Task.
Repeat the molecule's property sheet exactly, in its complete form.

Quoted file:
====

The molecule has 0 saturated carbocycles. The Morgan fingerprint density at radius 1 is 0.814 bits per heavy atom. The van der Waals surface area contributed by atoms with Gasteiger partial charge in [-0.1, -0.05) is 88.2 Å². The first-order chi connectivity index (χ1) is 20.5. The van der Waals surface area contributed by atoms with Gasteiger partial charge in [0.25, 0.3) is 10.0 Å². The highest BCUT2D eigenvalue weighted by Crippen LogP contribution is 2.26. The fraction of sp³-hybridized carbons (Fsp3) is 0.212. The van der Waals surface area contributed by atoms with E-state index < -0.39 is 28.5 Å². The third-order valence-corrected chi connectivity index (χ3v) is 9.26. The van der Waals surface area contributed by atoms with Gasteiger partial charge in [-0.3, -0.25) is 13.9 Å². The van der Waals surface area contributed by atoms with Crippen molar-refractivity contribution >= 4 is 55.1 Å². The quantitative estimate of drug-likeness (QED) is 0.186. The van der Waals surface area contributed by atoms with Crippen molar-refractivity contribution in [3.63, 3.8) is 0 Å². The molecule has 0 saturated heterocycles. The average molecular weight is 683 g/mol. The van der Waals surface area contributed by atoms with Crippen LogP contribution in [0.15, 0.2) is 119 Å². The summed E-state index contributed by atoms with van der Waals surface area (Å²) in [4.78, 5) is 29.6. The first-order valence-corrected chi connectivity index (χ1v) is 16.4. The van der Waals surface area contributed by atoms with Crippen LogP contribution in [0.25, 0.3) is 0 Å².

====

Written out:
The molecule has 0 saturated carbocycles. The Morgan fingerprint density at radius 1 is 0.814 bits per heavy atom. The van der Waals surface area contributed by atoms with Gasteiger partial charge in [-0.1, -0.05) is 88.2 Å². The first-order chi connectivity index (χ1) is 20.5. The van der Waals surface area contributed by atoms with Gasteiger partial charge in [0.25, 0.3) is 10.0 Å². The highest BCUT2D eigenvalue weighted by Crippen LogP contribution is 2.26. The fraction of sp³-hybridized carbons (Fsp3) is 0.212. The van der Waals surface area contributed by atoms with E-state index < -0.39 is 28.5 Å². The third-order valence-corrected chi connectivity index (χ3v) is 9.26. The van der Waals surface area contributed by atoms with Gasteiger partial charge in [-0.3, -0.25) is 13.9 Å². The van der Waals surface area contributed by atoms with Crippen molar-refractivity contribution >= 4 is 55.1 Å². The quantitative estimate of drug-likeness (QED) is 0.186. The van der Waals surface area contributed by atoms with Crippen molar-refractivity contribution in [3.63, 3.8) is 0 Å². The molecule has 0 saturated heterocycles. The average molecular weight is 683 g/mol. The van der Waals surface area contributed by atoms with Crippen LogP contribution in [0.15, 0.2) is 119 Å². The summed E-state index contributed by atoms with van der Waals surface area (Å²) in [4.78, 5) is 29.6. The first-order valence-corrected chi connectivity index (χ1v) is 16.4. The van der Waals surface area contributed by atoms with Crippen LogP contribution in [0.25, 0.3) is 0 Å².